In 1974 ERISA, the federal Employee Retirement Income Security Act, was enacted. It totally preempts the field of employee benefits, putting it under the exclusive control of the federal government. Any state legislation, rules, case-law, etc., that is contrary, is not enforceable.

    ERISA does not mandate that an employer provide any benefits. So any state law that does would be preempted. Awhile back, a city passed an ordinance requiring Wal-Mart to provide health coverage for all its employees, because Wal-Mart pays so low that most of its employees can't afford health insurance, so they become a burden on the taxpayer-funded system. Wal-Mart sued under ERISA and the ordinance was declared preempted.

    Yeah, it sucks, but the law is absolutely clear that only the federal government can regulate employee benefits.
    Rick_R
    • Another "pro-business" law that should be repealed

      If the law purports to prohibit state regulation of employee benefits, even for employers that don't do business across state lines, then it's arguably unconstitutional (whether the courts think so or not). In any case, the usual motivation to insure that states are restrained from giving employees and consumers a better deal than the lame one offered by the feds is always suspect (always cheaper to buy off 535 members of Congress than 5000+ state legislators).
      John L. Ries
      • You haven't run a Bell company

        They find it cheaper to buy the state
        legislators.
        DanaBlankenhorn
    • I was unclear and apologize

      The way they got around that was by limiting the
      mandate to those holding contracts with the
      state. The requirement is for contractors.
      DanaBlankenhorn
  • Sounds inefficient

    By pushing the cost of what is basically universal
    care for the employed they seemed to have set up
    the worst system possible.

    Employers will see this as a additional cost of
    labor - just when we want to motivate them to add
    employees. Compared to a system financed by
    taxes on income and profits Utah simply punishes
    the employees.

    As for tort reform, we let juries decide if a
    convicted murder heads to death road. Why not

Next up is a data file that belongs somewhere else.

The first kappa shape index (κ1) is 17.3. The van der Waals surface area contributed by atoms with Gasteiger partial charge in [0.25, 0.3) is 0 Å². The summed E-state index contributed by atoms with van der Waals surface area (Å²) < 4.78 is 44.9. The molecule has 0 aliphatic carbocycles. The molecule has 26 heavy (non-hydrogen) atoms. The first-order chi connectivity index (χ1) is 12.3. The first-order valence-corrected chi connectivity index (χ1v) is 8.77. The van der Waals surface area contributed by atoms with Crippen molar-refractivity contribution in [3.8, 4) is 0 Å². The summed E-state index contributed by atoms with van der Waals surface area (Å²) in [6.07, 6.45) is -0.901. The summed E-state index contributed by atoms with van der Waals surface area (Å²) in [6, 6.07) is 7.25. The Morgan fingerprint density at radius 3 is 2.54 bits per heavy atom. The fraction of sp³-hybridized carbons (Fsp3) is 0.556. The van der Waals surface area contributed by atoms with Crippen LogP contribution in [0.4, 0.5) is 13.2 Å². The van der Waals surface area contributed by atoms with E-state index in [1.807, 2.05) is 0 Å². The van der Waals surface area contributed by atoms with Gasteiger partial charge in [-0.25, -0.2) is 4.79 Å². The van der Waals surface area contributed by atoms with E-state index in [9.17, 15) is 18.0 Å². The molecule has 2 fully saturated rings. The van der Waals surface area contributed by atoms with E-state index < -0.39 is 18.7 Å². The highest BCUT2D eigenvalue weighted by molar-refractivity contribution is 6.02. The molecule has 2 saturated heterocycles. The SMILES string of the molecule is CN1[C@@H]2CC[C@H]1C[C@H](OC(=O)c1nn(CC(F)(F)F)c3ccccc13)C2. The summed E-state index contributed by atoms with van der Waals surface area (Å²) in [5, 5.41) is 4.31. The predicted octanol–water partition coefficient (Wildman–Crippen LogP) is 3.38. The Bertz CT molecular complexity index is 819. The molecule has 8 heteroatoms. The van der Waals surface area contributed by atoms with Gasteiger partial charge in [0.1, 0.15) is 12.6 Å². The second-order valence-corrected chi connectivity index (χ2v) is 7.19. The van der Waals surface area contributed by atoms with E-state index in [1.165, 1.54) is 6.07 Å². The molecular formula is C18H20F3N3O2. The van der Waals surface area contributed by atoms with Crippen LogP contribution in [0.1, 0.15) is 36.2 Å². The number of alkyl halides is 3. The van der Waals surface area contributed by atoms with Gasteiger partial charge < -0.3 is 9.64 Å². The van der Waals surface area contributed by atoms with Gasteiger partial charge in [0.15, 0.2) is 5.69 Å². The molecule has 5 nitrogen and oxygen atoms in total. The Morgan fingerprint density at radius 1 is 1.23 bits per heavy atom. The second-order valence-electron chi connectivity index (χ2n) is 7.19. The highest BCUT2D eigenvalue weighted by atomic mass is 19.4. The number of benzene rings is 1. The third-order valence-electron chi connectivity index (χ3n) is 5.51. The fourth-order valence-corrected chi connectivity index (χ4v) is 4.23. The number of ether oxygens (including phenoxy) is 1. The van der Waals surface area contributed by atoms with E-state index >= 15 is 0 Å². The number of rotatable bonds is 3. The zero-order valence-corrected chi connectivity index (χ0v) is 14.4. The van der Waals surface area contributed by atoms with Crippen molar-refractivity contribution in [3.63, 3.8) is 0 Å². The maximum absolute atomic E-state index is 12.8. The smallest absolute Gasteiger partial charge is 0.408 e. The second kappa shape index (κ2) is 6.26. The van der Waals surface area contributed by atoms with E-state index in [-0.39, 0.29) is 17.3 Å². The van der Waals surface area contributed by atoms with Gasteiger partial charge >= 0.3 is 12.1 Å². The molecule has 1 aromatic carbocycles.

give them the same credit of judgement on
    medical SNAFUs & FUBARs?

    The potential of a law suit is a silent policeman
    helping you get far better care than you would if it
    was banned. II believe that most medical
    professionals are pretty good. Some are smarter
    or "better" than others, but they work hard and do
    a good job. There is a small percentage that
    should not be in the profession and your only help
    if you get one of these is the potential of a law
    suit.
    Ken_z
    • This goes beyond tort reform

      Here they are getting into the court process
      itself, mandating a higher standard of proof,
      and trying to get rid of out-of-state experts.

      By writing the law on malpractice to make it
      impossible to prove malpractice, you're doing
      more for employers than just limiting damage
      awards.

      It's quite clever.
      DanaBlankenhorn
  • RE: The Utah way of health reform

    MikeOliphant - 3/25/09
    Please visit the source that is more closely involved in the process of H.B. 188 which incorporates the Utah Netcare Plan. http://www.uahu.org and http://www.BenefitsManager.net
    I have been closely involved in this process and attended most of the meetings at the hill. I have also presented to the "Insurance Task Force" a plan to answer the uninsurable issues. I really believe that the legislators have the best intentions. I do not believe this is a good advancement for Utah healthcare reform. It has not reformed anything when you come down to the nuts and bolts. However, I would agree this is a good first step in the right direction.
    MikeOli